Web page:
MATERIALS AND METHODS

Fish
Three-hundred rainbow trout (fasted for 24 h) weighing 60±15 g (Mean±SD), were purchased two weeks before the experiment (Parvaresheh Ghezelala Jajrood Co., Tehran, Iran) and transported to experimental tanks (stocking density = 3 kg m-3 ) at the Faculty of Veterinary Medicine, University of Tehran, supplied with 15±2°C aerated flowing well water. Water quality parameters (pH = 7.8, Electrical conductivity; EC = 870 μs cm-1, Dissolved oxygen; DO = 8.3 mg L-1 and Hardness = 300 mg L-1 as CaCO3) were recorded using a Multi-340i detector (WTW, Germany).

Feeding started 24 h after arrival with the same batch of food used at the original rearing farm (Chinneh Co., Iran). Experimental procedures started after 14 days of acclimation on December 2007 and final raw data were elicited until April 2008.

Experimental Design
The experiment was performed for three treatments of anesthesia; electricity, MS-222, clove oil and control group. The experiment was triply repeated for each treatment and control (n = 48). The control group fish were transferred (in nets) from the acclimation tank to a recovery tank located at the Ichthyology Lab. Fish intended as treatment designated animals were transported (in nets) to an anesthetic bath supplied with air stones. After treatment these fish were placed in recovery tanks under similar conditions to the control group. Blood samples were taken from all animals (treatment and control) through peduncle vessels (Wagner et al., 2002) at 0, 1, 6 and 12 h after placement in recovery tanks.

Electroanesthesia
A prototype of an alternating current (AC) electroanesthesia apparatus was designed and constructed based on Chiba et al. (2006) study and Ross et al. (2008). This unit was equipped by microcontroller system to allow an automatic voltage-time adjustments of the anesthesia steps instead of manual adjustments (Chiba et al., 2006). In order to adjust and calibrate the apparatus, a number of pilot experiments were performed on rainbow trout, common carp (Cyprinus carpio) and gold fish (Carassius auratus) to select the optimal voltage wave form and time of insult for the minimum vigorous movements of fish during anesthesia. The sinusoidal PWM electrical waves were found to have the least effect on behavior in rainbow trout allowing the authors to devise a pattern of voltage-time application. Groups of 4 fish were transported to the anesthesia tank (19x20x33 cm) and placed between two submersible stainless steel plate electrodes (19x20 cm) which inserted in a distance 33 cm from each other. The PWM voltage waves form was applied to electrodes for 91 sec with the defined pattern of voltage-time variations.

Chemical Anesthesia
The fish were immersed in 100 mg L-1 of Tricaine methane sulphonate (Ross et al., 2008) (MS-222, Finquel®; Argent TR2905, Redmond, WA, USA) and 100 mg L-1 of clove oil (Soltani et al., 2002) (Zardband Co., Tehran, Iran) up to stage 3 of anesthesia (surgical anesthesia) (Ross et al., 2008). Then the fish were immediately transported to recovery tanks and time of recovery was noted.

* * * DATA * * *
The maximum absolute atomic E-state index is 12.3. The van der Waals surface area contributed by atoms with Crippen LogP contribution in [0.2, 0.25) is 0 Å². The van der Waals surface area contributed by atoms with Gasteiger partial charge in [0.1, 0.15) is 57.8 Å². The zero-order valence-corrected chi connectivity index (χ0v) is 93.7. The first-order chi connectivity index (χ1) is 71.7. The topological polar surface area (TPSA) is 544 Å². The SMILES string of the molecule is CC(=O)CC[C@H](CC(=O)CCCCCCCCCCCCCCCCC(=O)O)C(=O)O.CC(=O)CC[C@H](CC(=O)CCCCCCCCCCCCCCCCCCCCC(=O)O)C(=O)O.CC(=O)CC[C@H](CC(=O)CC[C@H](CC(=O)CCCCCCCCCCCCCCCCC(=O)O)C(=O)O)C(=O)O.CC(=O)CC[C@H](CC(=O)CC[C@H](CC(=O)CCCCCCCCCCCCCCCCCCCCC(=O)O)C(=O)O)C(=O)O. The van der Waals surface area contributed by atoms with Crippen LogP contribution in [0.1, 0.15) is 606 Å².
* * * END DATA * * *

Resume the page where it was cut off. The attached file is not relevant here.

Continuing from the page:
Analytical Procedures
Cortisol
Blood samples collected in 1.5 mL tubes containing Heparin (5000 IU) were centrifuged for 12 min (1500 r min-1) at laboratory room temperature to separate the plasma which was preserved at-18°C.

Although, radio immunoassay (RIA) is the most accepted method for quantitative detection of cortisol in fish (Patino et al., 1987; Small and Davis, 2007) the problems of handling radio isotopes are immense due to short half-life and human health risk. Therefore, in the present study we applied direct enzyme-linked immunosorbant assay (ELISA) which has been validated by Sink et al. (2008) for non salmonid species.

An ELISA kit based on the competitive link between cortisol and related monoclonal antibody was purchased (RE 52061, Lot: 43K028-2, 43K107, IBL, Hamburg, Germany). Since, the kit was fabricated for human samples it was necessary to validate its use for fish samples prior to analysis. Validation was performed by filling the first 8 wells of the ELISA plate with 20 μL of 0, 2.5, 5, 10, 20, 50, 100, 400 and 800 ng mL-1 of standard solution (Sink et al., 2008). The following four wells were filled with 20 μL of a plasma sample from a highly-stressed rainbow trout (kept out of water for 2 min), assumed to contain a high amount of cortisol diluted in 1/4, 1/3, 1/2, 1 proportions. The next eight wells contained 20 μL of undiluted plasma from another 8 highly stressed fish. According to the kit instructions, the parallelism and linearity in trend of optic absorbance of cortisol between serial-diluted standard solutions of the kit and highly-stressed fish plasma, indicated the kit reliability for use as quantitative assays of cortisol in rainbow trout. Subsequent cortisol assay of treatments and control samples were analyzed according to booklet instructions.

Glucose
An enzymatic-colorimetric kit (1500017, Pars Azmoon Co., Karaj, Iran) was applied for single-spot detection of glucose (Adetunji et al., 2008). This method allows the oxygen released by glucose (catalyzed by glucose oxidase) to react with phenol and 4-amino pyridine (catalyzed by peroxidase) to produce Kinonimin which is photometric-detectable and its quantity is indicative of glucose volume.